Nutrition: an essential ally of good sports practice
“A healthy mind in a healthy body”, a maxim known to all! To respect it, it is essential to adopt good nutrition and to practice a regular sports activity. We explain why!
-How does our diet play a key role in our physical and sporting performance?
During the realization of a physical and sports performance, our body needs a large amount of energy. This is provided by macronutrients (carbohydrates, fats, and proteins). Foods are rich in macronutrients, but also micronutrients (vitamins, minerals). It is therefore essential to adopt a healthy and varied diet to provide all the building blocks necessary for the proper functioning of our body.
What is the best diet for good sports performance?
The best foods to consume for a sports performance must be selected to cover all the expenses related to the intense effort. Carbohydrates are important because they are an essential source of energy. However, other nutrients such as fats and proteins should not be neglected.
As far as carbohydrates are concerned, it is advisable to favor complex carbohydrates such as wholegrain cereals, wholemeal bread, or wholemeal pasta. For proteins, foods such as eggs, legumes, and poultry are interesting. As for lipids, you should make room for lipids rich in omega-3 such as fatty fish or nuts. Finally, don’t forget foods rich in vitamins, minerals, and antioxidants, as well as good hydration.
How to eat to play sports in good conditions?
During the practice of a physical effort or sport, it is important to distinguish 3 phases: before the effort where the reserves are constituted, during the effort where the nutrients are used, and after the effort where the recovery operates.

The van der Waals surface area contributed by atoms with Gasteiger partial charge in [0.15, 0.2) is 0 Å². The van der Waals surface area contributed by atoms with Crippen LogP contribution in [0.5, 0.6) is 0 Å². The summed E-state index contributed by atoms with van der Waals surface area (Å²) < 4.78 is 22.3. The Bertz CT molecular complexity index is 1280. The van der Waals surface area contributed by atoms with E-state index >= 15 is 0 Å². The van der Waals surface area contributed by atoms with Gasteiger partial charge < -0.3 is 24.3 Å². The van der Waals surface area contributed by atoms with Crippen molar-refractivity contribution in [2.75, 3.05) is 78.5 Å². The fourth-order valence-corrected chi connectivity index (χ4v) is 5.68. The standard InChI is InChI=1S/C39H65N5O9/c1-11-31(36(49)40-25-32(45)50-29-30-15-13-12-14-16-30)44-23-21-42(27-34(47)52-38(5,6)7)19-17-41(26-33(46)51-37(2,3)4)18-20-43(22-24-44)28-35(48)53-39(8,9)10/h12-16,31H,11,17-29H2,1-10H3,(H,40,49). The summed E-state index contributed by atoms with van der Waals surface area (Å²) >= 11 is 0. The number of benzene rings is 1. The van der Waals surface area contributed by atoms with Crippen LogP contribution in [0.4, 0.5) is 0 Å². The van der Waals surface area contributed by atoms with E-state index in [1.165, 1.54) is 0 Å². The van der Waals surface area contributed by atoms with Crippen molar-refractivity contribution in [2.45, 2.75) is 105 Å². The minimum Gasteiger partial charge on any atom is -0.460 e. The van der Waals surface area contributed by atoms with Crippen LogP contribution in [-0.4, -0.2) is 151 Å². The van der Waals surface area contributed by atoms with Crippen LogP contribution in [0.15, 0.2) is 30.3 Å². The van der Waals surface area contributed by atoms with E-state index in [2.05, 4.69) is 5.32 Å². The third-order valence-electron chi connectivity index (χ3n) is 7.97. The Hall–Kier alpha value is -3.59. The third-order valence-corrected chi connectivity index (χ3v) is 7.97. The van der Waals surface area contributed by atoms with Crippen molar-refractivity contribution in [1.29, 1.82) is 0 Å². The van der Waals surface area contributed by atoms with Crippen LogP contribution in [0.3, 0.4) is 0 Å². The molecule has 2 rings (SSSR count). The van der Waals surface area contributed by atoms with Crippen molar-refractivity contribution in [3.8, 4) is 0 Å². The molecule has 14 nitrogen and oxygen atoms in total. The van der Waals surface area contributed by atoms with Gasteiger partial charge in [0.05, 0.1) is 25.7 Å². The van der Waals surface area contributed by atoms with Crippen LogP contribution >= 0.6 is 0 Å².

During these three phases, the needs of the body are not the same. A healthy, varied, and balanced diet helps to optimize energy reserves.
During the effort, it is essential to ensure good hydration. If the session is long and/or of high intensity, it is necessary to provide the body with sufficient carbohydrates through cereal bars or dried fruit. After the effort, meals should be rich in carbohydrates and proteins by opting for bananas, rice, and ripe fruits for example.
What are the major nutrients for sports activities?
Water, the key molecule for adequate hydration
In the context of sports nutrition, an essential nutrient is a water. Water allows the maintenance of adequate hydration of the organism and is more important during the practice of physical and sports activity. For example, when we run 5 km, we lose between 0.5 and 0.7 liters of water. The work and the heat cause irreversible sweating that must be compensated for by consuming sufficient water, but also minerals and vitamins.
Vitamin B6, an essential vitamin for energy metabolism
Vitamin B6, also known as pyridoxine, is essential to the general metabolism of the body. It is involved in the metabolism of amino acids, but also of lipids and glycogen, which is the form of energy storage in animals. Vitamin B6, therefore, plays a central role in energy metabolism.
Vitamin B6 also allows for the normal formation of red blood cells, which are responsible for transporting oxygen within our body.